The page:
U.S. stock futures are trading higher this morning as better-than-expected earnings from Home Depot (NYSE:HD) are boosting the Dow Jones Industrial Average by triple digits. The snap-back comes after Monday’s panic sent investors running for the exits.
Heading into the open, futures on the Dow are up 0.25% and S&P 500 futures are higher by 0.32%. Nasdaq-100 futures have added 0.45%.
In the options pits, put volume jumped yesterday eclipsing calls by a modest margin. Specifically, about 17.4 million calls and 18.8 million puts changed hands on the session.
Over at the CBOE, put demand ebbed despite the market downturn. The single-session equity put/call volume fell back to 0.73. The 10-day moving average held steady at 0.66.
Options activity ramped in a few well-known large caps on Monday. Goldman Sachs (NYSE:GS) shares suffered their worst day in seven years on new worries surrounding a bribery scandal. Home Depot and Walmart (NYSE:WMT) both saw selling pressure ahead of their respective earnings reports this week.
Let’s take a closer look:
Goldman Sachs (GS)
Goldman Sachs shares were demolished on Monday. By days end, the mass distribution had driven the stock lower by 7.5% on the highest volume trading session of the year. The culprit for the crash appears to be concerns over the 1MDB scandal. As reported by Investors Business Daily on Monday:
“U.S. prosecutors allege that Goldman bankers were involved in a bribery and kickback scheme led by a Malaysian financier to land Goldman $6 billion in deals to underwrite bonds for the fund, known as 1Malaysia Development Berhad. One of those bankers pleaded guilty in the case in August.”
GS stock now sits at a two-year low and is threatening to break a major horizontal support zone at $209.
On the options trading front, traders calls outpaced puts. Activity swelled to 263% of the average daily volume, with 88,635 total contracts traded. 60% of the total came from calls.
Implied volatility exploded higher on the day to 34% placing it at the 89th percentile of its one-year range. Option premiums are now pricing in daily moves of 2%.
Home Depot (HD)
Home Depot options were active ahead of this morning’s earnings report. October’s market carnage took a toll on Home Depot because of concerns surrounding rising interest rates and weakening home sales data. Nonetheless, the company posted solid numbers this morning and raised their fiscal 2018 sales guidance.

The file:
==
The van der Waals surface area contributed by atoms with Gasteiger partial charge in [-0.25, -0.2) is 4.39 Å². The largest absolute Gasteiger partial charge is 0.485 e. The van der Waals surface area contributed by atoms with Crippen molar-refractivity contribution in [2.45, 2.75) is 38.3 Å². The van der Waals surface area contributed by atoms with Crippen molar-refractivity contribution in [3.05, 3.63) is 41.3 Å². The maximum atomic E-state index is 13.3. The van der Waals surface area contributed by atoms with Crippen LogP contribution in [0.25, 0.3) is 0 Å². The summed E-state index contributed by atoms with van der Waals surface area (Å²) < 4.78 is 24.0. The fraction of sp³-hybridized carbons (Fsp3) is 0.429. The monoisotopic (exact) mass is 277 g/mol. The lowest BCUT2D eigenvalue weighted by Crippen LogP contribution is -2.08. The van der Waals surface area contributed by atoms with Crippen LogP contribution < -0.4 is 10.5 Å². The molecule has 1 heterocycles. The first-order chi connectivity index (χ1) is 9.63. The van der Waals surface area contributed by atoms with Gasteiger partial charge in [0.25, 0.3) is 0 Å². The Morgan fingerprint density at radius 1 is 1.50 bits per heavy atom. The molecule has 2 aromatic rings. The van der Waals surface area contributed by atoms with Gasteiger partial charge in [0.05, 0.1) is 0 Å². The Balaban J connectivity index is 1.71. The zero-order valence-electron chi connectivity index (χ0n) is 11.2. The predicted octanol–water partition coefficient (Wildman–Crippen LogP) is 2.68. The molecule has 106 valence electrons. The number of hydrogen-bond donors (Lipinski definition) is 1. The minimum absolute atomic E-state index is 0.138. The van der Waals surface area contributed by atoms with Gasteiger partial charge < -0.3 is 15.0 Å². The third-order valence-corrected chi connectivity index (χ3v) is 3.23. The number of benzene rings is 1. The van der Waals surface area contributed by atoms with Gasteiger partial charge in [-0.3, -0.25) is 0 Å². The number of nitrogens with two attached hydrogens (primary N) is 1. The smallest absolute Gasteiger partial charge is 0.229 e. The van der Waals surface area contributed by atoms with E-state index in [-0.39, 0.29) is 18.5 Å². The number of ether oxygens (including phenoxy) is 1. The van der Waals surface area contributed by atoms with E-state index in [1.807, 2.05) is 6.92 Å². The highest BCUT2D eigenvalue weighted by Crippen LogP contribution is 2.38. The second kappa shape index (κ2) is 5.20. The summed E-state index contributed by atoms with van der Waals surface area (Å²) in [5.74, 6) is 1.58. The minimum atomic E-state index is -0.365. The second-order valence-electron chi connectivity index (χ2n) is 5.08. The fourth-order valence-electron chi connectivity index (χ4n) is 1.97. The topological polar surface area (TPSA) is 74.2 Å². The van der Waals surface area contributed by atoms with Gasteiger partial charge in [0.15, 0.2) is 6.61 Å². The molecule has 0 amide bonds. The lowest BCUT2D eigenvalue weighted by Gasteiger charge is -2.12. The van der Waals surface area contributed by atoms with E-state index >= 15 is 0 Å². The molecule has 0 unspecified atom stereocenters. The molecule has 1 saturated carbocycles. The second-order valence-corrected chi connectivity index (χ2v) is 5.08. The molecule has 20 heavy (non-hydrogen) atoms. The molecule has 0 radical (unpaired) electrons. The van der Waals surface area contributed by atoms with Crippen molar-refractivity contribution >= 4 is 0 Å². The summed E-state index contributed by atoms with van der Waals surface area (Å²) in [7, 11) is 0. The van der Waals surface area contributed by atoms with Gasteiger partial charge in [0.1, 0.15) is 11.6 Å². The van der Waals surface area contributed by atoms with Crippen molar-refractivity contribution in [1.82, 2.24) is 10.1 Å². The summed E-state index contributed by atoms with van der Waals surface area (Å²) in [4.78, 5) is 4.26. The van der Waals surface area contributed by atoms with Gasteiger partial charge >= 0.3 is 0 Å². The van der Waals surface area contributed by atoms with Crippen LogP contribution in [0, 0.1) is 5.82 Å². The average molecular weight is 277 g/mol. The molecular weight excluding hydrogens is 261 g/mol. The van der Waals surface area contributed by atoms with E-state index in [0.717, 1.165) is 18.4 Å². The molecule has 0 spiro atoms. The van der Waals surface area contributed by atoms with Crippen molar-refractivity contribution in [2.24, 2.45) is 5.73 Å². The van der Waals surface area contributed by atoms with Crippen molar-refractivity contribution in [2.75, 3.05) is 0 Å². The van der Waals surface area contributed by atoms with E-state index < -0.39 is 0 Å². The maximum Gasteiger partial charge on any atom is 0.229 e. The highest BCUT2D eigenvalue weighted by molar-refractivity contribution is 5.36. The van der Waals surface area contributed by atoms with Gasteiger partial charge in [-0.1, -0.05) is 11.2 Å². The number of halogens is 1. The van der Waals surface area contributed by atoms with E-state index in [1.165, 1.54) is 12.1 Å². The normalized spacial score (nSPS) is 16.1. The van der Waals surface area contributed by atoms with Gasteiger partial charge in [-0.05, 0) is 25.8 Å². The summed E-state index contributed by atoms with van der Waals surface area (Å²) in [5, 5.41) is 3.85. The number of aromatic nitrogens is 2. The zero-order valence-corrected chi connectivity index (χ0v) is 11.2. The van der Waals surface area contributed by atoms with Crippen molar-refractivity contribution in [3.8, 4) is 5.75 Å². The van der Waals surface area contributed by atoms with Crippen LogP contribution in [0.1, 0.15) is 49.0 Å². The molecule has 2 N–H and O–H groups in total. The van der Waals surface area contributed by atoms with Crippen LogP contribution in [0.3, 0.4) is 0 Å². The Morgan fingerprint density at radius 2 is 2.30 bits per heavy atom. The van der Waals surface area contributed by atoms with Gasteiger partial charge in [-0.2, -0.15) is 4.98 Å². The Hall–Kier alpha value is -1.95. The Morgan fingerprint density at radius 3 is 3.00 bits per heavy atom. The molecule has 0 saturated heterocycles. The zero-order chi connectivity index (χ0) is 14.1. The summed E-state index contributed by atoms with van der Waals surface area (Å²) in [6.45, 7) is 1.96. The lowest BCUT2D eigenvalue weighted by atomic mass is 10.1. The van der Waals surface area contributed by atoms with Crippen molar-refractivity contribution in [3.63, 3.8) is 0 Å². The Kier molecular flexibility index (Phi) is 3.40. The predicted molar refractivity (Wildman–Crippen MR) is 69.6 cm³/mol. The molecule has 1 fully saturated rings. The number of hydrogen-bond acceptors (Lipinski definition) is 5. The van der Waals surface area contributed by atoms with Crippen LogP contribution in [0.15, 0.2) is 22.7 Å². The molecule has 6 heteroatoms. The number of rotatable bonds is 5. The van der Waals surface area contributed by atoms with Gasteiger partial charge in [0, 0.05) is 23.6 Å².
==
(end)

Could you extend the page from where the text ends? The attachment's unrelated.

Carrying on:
HD earned $2.51 per share on $26.3 billion revenue. The Street had expected $2.26 earnings per share on $26.26 billion revenue.
On the options trading front, puts outpaced calls on the day. Activity jumped to 243% of the average daily volume, with 76,521 total contracts traded; 59% of the trading came from put options alone.
The increased demand lifted implied volatility to 34% or the 67th percentile of its one-year range. The expected earnings move was $8.18, or 4.6%. With HD stock trading at $181.76 premarket, the price gap is within the expected range suggesting volatility sellers will awake to profits in their accounts.
Walmart shares have been the ultimate safe haven, beckoning to investors tiring of the losses hounding them elsewhere. WMT stock’s ascent has been relentless but profit taking finally took it down a notch on Monday. The slide comes as investors are gearing up for Thursday morning’s quarterly earnings report.
With last quarter’s earnings release having delivered such an epic up gap, shareholders’ hopes are running high into the event.
On the options trading front, calls ruled the action despite the day’s slide. Activity swelled to 230% of the average daily volume, with 109,800 total contracts traded. Calls accounted for 66% of the day’s take.
Implied volatility is rising ahead of the earnings release. At 29%, it now sits at the 56th percentile of its one-year range. Options premiums are pricing in an earnings gap of $5.31 or 5%.
As of this writing, Tyler Craig didn’t hold positions in any of the aforementioned securities. Want insightful education on how to trade? Check out his trading blog, Tales of a Technician.